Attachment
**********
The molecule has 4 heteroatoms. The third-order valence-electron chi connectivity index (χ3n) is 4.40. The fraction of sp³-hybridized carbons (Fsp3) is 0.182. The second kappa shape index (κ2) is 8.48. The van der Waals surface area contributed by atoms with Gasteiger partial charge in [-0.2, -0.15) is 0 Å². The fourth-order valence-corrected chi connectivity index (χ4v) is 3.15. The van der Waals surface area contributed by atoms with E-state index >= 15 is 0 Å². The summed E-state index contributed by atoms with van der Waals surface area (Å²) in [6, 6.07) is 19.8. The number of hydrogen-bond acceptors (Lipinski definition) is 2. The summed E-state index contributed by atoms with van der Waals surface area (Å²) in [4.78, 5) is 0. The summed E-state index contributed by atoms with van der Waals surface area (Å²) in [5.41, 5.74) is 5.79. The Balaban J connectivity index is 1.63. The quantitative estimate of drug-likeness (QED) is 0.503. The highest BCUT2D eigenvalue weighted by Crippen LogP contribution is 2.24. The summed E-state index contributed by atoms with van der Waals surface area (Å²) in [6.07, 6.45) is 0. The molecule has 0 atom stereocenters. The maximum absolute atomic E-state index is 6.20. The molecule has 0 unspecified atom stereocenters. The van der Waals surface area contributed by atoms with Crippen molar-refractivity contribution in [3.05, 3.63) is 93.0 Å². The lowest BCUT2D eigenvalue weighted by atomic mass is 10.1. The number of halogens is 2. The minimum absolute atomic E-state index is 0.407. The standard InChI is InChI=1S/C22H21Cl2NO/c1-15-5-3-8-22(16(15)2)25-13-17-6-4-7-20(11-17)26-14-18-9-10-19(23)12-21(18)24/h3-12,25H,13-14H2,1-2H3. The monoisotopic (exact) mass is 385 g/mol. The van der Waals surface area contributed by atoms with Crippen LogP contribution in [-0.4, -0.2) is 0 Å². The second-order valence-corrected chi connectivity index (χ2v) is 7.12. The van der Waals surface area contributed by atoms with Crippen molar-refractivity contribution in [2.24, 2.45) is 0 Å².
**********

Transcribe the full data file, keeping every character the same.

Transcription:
The molecule has 4 heteroatoms. The third-order valence-electron chi connectivity index (χ3n) is 4.40. The fraction of sp³-hybridized carbons (Fsp3) is 0.182. The second kappa shape index (κ2) is 8.48. The van der Waals surface area contributed by atoms with Gasteiger partial charge in [-0.2, -0.15) is 0 Å². The fourth-order valence-corrected chi connectivity index (χ4v) is 3.15. The van der Waals surface area contributed by atoms with E-state index >= 15 is 0 Å². The summed E-state index contributed by atoms with van der Waals surface area (Å²) in [6, 6.07) is 19.8. The number of hydrogen-bond acceptors (Lipinski definition) is 2. The summed E-state index contributed by atoms with van der Waals surface area (Å²) in [4.78, 5) is 0. The summed E-state index contributed by atoms with van der Waals surface area (Å²) in [5.41, 5.74) is 5.79. The Balaban J connectivity index is 1.63. The quantitative estimate of drug-likeness (QED) is 0.503. The highest BCUT2D eigenvalue weighted by Crippen LogP contribution is 2.24. The summed E-state index contributed by atoms with van der Waals surface area (Å²) in [6.07, 6.45) is 0. The molecule has 0 atom stereocenters. The maximum absolute atomic E-state index is 6.20. The molecule has 0 unspecified atom stereocenters. The van der Waals surface area contributed by atoms with Crippen molar-refractivity contribution in [3.05, 3.63) is 93.0 Å². The lowest BCUT2D eigenvalue weighted by atomic mass is 10.1. The number of halogens is 2. The minimum absolute atomic E-state index is 0.407. The standard InChI is InChI=1S/C22H21Cl2NO/c1-15-5-3-8-22(16(15)2)25-13-17-6-4-7-20(11-17)26-14-18-9-10-19(23)12-21(18)24/h3-12,25H,13-14H2,1-2H3. The monoisotopic (exact) mass is 385 g/mol. The van der Waals surface area contributed by atoms with Crippen LogP contribution in [-0.4, -0.2) is 0 Å². The second-order valence-corrected chi connectivity index (χ2v) is 7.12. The van der Waals surface area contributed by atoms with Crippen molar-refractivity contribution in [2.24, 2.45) is 0 Å².